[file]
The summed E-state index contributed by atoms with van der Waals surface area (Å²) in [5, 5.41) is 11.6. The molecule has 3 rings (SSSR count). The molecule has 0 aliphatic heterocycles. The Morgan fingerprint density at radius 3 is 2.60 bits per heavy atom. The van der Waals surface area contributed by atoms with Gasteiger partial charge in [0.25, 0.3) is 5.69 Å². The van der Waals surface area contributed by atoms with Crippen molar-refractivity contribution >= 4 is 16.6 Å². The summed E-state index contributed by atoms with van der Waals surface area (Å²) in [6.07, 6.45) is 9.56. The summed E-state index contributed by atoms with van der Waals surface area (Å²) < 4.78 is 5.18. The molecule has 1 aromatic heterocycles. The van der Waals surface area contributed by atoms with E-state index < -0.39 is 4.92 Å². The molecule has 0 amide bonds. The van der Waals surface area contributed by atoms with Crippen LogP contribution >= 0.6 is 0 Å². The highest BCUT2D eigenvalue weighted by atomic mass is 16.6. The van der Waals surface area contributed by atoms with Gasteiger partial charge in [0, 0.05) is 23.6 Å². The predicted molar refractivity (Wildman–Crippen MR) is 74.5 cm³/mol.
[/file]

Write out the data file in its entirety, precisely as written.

The summed E-state index contributed by atoms with van der Waals surface area (Å²) in [5, 5.41) is 11.6. The molecule has 3 rings (SSSR count). The molecule has 0 aliphatic heterocycles. The Morgan fingerprint density at radius 3 is 2.60 bits per heavy atom. The van der Waals surface area contributed by atoms with Gasteiger partial charge in [0.25, 0.3) is 5.69 Å². The van der Waals surface area contributed by atoms with Crippen molar-refractivity contribution >= 4 is 16.6 Å². The summed E-state index contributed by atoms with van der Waals surface area (Å²) in [6.07, 6.45) is 9.56. The summed E-state index contributed by atoms with van der Waals surface area (Å²) < 4.78 is 5.18. The molecule has 1 aromatic heterocycles. The van der Waals surface area contributed by atoms with E-state index < -0.39 is 4.92 Å². The molecule has 0 amide bonds. The van der Waals surface area contributed by atoms with Crippen LogP contribution >= 0.6 is 0 Å². The highest BCUT2D eigenvalue weighted by atomic mass is 16.6. The van der Waals surface area contributed by atoms with Gasteiger partial charge in [0, 0.05) is 23.6 Å². The predicted molar refractivity (Wildman–Crippen MR) is 74.5 cm³/mol.